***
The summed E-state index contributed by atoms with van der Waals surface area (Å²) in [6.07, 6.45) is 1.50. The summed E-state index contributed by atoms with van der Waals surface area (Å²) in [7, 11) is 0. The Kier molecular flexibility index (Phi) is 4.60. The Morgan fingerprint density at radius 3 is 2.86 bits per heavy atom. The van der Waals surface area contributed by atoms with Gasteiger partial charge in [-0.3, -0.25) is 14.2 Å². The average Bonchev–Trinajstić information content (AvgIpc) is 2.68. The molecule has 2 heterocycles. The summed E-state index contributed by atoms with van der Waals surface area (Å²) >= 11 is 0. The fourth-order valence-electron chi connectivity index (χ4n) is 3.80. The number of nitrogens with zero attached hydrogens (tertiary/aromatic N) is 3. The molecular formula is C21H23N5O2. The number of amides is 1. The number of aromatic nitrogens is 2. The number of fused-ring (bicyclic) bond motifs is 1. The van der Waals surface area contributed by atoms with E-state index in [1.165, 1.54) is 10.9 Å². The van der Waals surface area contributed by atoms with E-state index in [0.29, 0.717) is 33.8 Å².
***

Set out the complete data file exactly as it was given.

The summed E-state index contributed by atoms with van der Waals surface area (Å²) in [6.07, 6.45) is 1.50. The summed E-state index contributed by atoms with van der Waals surface area (Å²) in [7, 11) is 0. The Kier molecular flexibility index (Phi) is 4.60. The Morgan fingerprint density at radius 3 is 2.86 bits per heavy atom. The van der Waals surface area contributed by atoms with Gasteiger partial charge in [-0.3, -0.25) is 14.2 Å². The average Bonchev–Trinajstić information content (AvgIpc) is 2.68. The molecule has 2 heterocycles. The summed E-state index contributed by atoms with van der Waals surface area (Å²) >= 11 is 0. The fourth-order valence-electron chi connectivity index (χ4n) is 3.80. The number of nitrogens with zero attached hydrogens (tertiary/aromatic N) is 3. The molecular formula is C21H23N5O2. The number of amides is 1. The number of aromatic nitrogens is 2. The number of fused-ring (bicyclic) bond motifs is 1. The van der Waals surface area contributed by atoms with E-state index in [1.165, 1.54) is 10.9 Å². The van der Waals surface area contributed by atoms with E-state index in [0.29, 0.717) is 33.8 Å².